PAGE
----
• IR policies must be flexible enough in order to
    adapt to local traditions and institutional
    requirements.
  • Industrial unions Represent all grades of
    employees in an industry
  • Craft unions Based on skilled occupational
    groupings across industries
  • Conglomerate unions Represent members in more
    than one industry
  • General unions Open to almost all employees in
    a given country
  • Enterprise union - a single trade union within
    one plant or multi-plant enterprise, rather than
    within a craft or industry, common in
    Asia-Pacific countries

6
Trade Union Structures in Leading Western
Industrial Societies
Table9.1
Australia General, craft, industrial, white-collar
Belgium Industrial, professional, religious, public sector
Canada Industrial, craft, conglomerate
Denmark General, craft, white-collar
Finland General, white-collar, professional and technical enterprise
Great Britain General, craft, industrial, white-collar, public sector
Japan Enterprise
The Netherlands Religious, conglomerate, white-collar
Norway Industrial, craft
Sweden Industrial, craft, white-collar and professional
Switzerland Industrial, craft, religious, white-collar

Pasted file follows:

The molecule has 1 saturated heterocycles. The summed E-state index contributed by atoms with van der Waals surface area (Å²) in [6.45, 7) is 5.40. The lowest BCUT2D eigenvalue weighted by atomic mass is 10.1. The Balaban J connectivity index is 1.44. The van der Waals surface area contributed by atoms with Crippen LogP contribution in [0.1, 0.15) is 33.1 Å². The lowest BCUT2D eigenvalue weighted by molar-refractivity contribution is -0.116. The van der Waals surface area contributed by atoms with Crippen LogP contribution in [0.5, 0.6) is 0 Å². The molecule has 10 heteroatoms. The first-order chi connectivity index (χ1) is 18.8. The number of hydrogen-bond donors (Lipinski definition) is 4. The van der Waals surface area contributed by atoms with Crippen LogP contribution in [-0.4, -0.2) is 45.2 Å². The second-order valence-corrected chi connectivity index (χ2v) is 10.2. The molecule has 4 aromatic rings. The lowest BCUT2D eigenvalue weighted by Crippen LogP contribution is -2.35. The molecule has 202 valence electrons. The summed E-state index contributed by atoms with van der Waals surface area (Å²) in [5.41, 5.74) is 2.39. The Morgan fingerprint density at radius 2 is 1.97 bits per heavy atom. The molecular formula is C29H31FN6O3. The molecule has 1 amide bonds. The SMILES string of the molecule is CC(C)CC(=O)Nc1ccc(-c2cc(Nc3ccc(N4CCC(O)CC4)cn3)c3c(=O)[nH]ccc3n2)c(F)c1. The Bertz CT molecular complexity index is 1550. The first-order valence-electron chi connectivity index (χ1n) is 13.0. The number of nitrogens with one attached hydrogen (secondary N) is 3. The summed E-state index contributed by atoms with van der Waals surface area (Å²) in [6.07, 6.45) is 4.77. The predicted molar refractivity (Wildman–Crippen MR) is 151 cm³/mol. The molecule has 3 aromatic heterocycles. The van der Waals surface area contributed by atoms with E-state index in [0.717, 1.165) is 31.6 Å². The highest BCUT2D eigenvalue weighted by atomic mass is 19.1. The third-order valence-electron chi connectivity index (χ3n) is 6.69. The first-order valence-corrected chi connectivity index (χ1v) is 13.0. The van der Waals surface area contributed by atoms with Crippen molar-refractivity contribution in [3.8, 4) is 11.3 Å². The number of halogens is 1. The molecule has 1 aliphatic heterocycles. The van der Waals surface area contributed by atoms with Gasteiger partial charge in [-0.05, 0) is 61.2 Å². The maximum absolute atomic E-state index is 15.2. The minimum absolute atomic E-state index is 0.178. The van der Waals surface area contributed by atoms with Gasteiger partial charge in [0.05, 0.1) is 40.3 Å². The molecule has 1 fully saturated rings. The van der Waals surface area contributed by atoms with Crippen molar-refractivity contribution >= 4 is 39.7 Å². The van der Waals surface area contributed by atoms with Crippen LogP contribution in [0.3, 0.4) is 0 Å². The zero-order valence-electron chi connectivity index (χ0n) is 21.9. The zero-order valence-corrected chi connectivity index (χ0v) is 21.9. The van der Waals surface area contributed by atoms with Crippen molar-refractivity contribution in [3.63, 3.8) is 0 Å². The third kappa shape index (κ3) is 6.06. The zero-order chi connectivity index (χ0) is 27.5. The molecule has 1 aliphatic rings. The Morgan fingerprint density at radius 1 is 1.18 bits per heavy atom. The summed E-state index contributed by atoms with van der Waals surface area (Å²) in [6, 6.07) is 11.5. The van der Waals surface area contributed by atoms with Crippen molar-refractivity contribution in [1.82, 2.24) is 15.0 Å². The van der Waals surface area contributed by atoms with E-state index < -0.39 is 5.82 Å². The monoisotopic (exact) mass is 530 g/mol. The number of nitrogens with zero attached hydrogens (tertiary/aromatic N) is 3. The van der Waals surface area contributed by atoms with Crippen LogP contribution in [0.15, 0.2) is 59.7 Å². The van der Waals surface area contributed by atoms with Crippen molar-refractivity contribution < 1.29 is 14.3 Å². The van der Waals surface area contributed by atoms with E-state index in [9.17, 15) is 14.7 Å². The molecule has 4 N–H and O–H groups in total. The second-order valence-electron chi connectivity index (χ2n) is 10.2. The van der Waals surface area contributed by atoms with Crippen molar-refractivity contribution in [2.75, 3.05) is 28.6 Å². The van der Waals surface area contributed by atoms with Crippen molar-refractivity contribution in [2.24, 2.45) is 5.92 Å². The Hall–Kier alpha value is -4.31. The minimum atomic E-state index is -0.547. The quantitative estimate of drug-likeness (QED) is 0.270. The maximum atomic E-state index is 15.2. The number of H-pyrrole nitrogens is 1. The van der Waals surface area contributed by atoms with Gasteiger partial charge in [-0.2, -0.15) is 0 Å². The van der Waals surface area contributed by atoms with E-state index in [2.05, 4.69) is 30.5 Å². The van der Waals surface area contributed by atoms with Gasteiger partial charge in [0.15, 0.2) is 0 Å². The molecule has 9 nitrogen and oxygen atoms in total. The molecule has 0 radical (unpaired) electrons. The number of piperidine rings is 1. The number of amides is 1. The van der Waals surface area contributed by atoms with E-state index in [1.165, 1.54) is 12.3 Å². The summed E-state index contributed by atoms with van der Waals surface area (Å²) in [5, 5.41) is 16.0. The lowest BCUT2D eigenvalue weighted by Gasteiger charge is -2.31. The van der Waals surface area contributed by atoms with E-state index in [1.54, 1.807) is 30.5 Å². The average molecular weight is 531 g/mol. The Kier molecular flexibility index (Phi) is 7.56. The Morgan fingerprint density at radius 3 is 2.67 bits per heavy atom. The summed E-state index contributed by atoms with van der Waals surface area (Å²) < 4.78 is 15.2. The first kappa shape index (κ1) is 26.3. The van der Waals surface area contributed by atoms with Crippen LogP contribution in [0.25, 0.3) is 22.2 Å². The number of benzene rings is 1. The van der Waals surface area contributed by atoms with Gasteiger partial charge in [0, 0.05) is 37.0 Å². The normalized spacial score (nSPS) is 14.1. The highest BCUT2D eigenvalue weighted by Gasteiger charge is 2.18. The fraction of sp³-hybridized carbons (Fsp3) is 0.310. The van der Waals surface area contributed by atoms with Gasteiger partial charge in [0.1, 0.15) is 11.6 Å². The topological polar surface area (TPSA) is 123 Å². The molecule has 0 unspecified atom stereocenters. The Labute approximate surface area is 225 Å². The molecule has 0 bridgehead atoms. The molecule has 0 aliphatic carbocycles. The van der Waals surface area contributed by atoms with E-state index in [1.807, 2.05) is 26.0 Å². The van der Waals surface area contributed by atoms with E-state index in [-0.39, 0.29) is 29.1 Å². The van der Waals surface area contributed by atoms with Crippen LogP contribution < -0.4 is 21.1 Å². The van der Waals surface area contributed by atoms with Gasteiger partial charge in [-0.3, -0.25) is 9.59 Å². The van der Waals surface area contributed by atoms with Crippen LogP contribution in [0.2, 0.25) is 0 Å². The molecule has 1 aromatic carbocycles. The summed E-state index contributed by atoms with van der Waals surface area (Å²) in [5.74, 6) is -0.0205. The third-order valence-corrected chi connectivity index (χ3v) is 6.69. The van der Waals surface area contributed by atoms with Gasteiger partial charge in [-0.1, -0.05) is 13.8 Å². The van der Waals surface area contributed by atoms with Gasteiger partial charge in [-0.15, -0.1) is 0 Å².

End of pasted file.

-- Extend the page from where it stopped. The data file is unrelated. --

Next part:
US Industrial, craft, white-collar, public
Germany Industrial, white-collar, religious
7
Thousands take to streets as strikes cripple
France
  • In France, people are used to having social
    conflict.
  • Unions often hold a social-political change agenda
  • In Oct.-Nov. 2007, School closed, flights
    delayed, trains cancelled, and newspapers not
    printed
  • Civil servants joined transport workers in
    strikes to challenge President Nicolas Sarkozys
    reform programs
  • Costing 400 million a day for weeks of public
    demonstration.

8
German conductors forsake the countrys model of
consensus
  • In Germany, social unrest is rare.
  • Unions are viewed as business partners since post
    WWII.
  • Also in Nov. 2007, Germanys worst rail strike